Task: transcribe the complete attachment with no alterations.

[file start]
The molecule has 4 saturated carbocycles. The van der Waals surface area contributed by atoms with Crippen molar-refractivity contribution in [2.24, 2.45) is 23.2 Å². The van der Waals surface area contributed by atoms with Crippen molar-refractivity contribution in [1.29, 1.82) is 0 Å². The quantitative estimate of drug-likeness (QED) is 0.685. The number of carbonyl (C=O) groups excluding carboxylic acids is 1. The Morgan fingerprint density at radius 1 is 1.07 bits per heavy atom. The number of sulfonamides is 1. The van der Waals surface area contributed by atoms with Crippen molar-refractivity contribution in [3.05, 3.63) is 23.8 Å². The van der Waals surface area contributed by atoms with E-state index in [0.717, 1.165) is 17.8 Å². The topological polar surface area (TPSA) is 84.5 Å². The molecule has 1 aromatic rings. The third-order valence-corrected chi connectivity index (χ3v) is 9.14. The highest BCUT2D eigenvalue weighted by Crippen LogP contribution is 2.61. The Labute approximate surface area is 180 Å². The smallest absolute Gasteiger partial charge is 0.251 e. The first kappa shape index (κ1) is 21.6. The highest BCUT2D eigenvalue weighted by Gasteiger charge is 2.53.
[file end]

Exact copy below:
The molecule has 4 saturated carbocycles. The van der Waals surface area contributed by atoms with Crippen molar-refractivity contribution in [2.24, 2.45) is 23.2 Å². The van der Waals surface area contributed by atoms with Crippen molar-refractivity contribution in [1.29, 1.82) is 0 Å². The quantitative estimate of drug-likeness (QED) is 0.685. The number of carbonyl (C=O) groups excluding carboxylic acids is 1. The Morgan fingerprint density at radius 1 is 1.07 bits per heavy atom. The number of sulfonamides is 1. The van der Waals surface area contributed by atoms with Crippen molar-refractivity contribution in [3.05, 3.63) is 23.8 Å². The van der Waals surface area contributed by atoms with E-state index in [0.717, 1.165) is 17.8 Å². The topological polar surface area (TPSA) is 84.5 Å². The molecule has 1 aromatic rings. The third-order valence-corrected chi connectivity index (χ3v) is 9.14. The highest BCUT2D eigenvalue weighted by Crippen LogP contribution is 2.61. The Labute approximate surface area is 180 Å². The smallest absolute Gasteiger partial charge is 0.251 e. The first kappa shape index (κ1) is 21.6. The highest BCUT2D eigenvalue weighted by Gasteiger charge is 2.53.